Often after the school run, there is a group of parents that will go and get a coffee together before starting their days. The group usually includes a stay-at-home dad, a graphic designer, a very famous artist (!), and me! We often have a few others join in as well. While there are quite a few places to stop and get a good coffee around here, we often find ourselves at Christopher’s Bakery (where I often grab some fresh bread for dinner). Gail’s Bakery is also a favourite, but it is usually so crowded in the mornings that I usually only go there in the afternoons. A short bike ride from the village over to East Dulwich and you have even more options such as the hipster mecca of Brickhouse Bread, and the newly opened Greek cafe, Kanella, who make the best matcha latte!

7. What’s your favourite place to eat dinner in your neighbourhood?

While there are loads of restaurants to choose from in East Dulwich (like Japanese food and cocktails from Yama Momo, or the best ever burger from Meat Liquor) our favourite local restaurant is definitely Rocca in Dulwich Village. Not only is the food delicious (try the carbonara!!) and the staff super kid friendly, it is also surprisingly affordable! 

8. Best pub?

There is only one pub in the village and it has only just reopened after a nearly three year renovation. You will always see people sitting out front having a pint, and the garden is perfect for families to let their kids run in. However, as it has been closed for ages, we have spent a lot of time in East Dulwich pubs. I recently discovered The Cherry Tree which is located right across from the East Dulwich station and it is my new favourite local pub. It is a bit off the main high street so tends to be less crowded, yet it still has great food, a beautiful interior, and a lovely garden out back. (Added bonus is that my band, Wilford Social, plays there once a month! Come say hi!)

9. Best way to spend a Saturday in Dulwich Village as a local?

Hands down, the best way to spend a Saturday in Dulwich is in the park. Everyone is there with their families and there is plenty of space to spread out with a picnic, or enjoy food from the cafe. The kids love the play area, and you are bound to run into people you know there which is always fun. I also like to participate in the Park Run on Saturday mornings in Dulwich Park where you join a hundred or so other runners for a free timed 5K.

10. How much would an Uber to Oxford Circus cost you (approximately)?

£20

11. What are three great schools in your neighbourhood? Are they State or Fee Paying?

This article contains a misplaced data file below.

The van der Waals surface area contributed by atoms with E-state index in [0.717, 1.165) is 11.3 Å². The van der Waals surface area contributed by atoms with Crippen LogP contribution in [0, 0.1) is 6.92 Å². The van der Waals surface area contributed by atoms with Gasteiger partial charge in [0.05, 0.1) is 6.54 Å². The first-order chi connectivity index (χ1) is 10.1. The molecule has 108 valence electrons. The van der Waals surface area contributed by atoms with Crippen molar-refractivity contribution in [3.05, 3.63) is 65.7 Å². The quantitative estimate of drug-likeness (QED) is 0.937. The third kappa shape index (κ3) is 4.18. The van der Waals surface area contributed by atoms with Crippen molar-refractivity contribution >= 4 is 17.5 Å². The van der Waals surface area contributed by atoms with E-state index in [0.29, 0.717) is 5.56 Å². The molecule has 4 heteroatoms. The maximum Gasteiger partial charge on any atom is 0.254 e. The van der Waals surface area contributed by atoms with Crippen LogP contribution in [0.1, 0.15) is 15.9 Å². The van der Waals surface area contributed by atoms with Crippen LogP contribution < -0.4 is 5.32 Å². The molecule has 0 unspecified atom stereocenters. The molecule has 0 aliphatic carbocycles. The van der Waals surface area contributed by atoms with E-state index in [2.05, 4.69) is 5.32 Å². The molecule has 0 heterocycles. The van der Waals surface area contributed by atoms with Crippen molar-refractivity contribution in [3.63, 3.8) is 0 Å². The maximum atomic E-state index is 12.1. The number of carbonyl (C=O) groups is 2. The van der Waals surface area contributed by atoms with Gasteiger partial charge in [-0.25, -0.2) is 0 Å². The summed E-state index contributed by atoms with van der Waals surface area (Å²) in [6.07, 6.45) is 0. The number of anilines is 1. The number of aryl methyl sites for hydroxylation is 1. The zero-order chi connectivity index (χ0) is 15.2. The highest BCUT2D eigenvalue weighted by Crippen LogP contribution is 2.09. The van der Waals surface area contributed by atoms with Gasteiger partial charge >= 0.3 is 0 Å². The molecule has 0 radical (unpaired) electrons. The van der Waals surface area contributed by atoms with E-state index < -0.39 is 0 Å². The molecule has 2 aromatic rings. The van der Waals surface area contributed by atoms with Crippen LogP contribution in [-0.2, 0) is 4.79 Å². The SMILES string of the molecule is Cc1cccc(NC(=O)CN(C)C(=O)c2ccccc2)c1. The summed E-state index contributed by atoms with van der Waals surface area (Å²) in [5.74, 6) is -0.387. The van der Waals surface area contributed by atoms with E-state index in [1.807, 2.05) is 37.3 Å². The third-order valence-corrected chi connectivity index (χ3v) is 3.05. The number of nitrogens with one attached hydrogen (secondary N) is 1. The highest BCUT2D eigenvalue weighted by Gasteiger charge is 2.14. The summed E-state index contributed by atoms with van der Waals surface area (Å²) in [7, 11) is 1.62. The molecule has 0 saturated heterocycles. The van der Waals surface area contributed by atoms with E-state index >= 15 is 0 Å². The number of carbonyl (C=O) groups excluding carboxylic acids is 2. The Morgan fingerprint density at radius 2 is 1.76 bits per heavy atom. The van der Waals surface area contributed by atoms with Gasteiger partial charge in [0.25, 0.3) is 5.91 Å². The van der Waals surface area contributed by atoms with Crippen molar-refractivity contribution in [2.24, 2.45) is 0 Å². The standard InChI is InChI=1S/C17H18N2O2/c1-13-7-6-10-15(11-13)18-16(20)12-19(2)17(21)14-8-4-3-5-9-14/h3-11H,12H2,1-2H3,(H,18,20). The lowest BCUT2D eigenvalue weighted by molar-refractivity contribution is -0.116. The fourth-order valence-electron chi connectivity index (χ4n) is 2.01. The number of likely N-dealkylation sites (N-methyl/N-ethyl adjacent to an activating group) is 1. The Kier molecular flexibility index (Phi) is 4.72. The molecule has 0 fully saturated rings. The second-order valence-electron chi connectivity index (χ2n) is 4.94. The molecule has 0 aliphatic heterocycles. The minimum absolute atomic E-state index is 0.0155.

Dulwich is known for its schools. There is Dulwich College (founded in 1619) which is a boarding and day school for boys, James Allen’s Girls’ School which is ranked in the top ten of UK secondary schools, and Alleyn’s which is one of the country’s leading co-ed day schools. All of the aforementioned schools are fee paying, but we also have very highly ranked state schools as well. We are really lucky here and definitely spoiled for choice in terms of schools!


Looking for the perfect London neighbourhood for you? Check out my previous guides to Shepherds Bush and Chelsea


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Outlander + My 5 Favourite Castles in Scotland

I had planned to get my nails done before having Edie, but, alas, she came early and so me and my overgrown hooves had to deal with not looking their best during her first few weeks of life. Fast-forward one month and I managed to sneak away for a trip to the cheapest nail salon in our neighbourhood to finally get my nails done. Since I was wedging this between a trip to the fabric shop and Tyler taking the kids to the park, I didn’t have an appointment. When I walked in, they told me it would be 20 minutes before they could help me, and I gladly parked it until it was my turn.

With my phone dead and nothing else to do, I glanced around to find something to read. All of the magazines were at least a year old- literally, the newest featuring Princess Charlotte’s first birthday, but I found a copy of a DEPARTURES magazine that wasn’t entirely from another century. I grabbed it and spent the next hour absorbing every single letter within that tattered and faded issue. I skimmed ads for luxury cruises, read about trends in Shanghai’s food scene… and, eventually, landed on an article where an editor journeys around Scotland to trace the steps of the scenes from the show, Outlander. A show that I had previously assumed to be included motorcycles and ponytailed men in chunky metal-toed boots. (Why you ask? I honestly have no clue. Was there some old TNT series that had a similar name and premise? I digress.)

To my surprise, the editor’s description of Outlander totally captivated me (historical fiction + art-like costumes) and I can’t wait to submerse myself in it as soon as possible. On top of the fact that the plot sounds incredible, I have to say: I was mostly excited to read about all the Scottish settings that the show features…. Many of which I have been this summer.

One of the places the editor talks about is the town of Falkland- where I just so happened to spend the morning a few weeks ago. It’s one of the cutest little towns that I’ve been to in Scotland, complete with a palace, an antique shop full of affordable treasures and a small handful of cafes and pubs to keep you fed during your day there. It’s charming, and after being quite taken with Falkland after my day there, I included it on my list of “5 Scottish Castles to See.”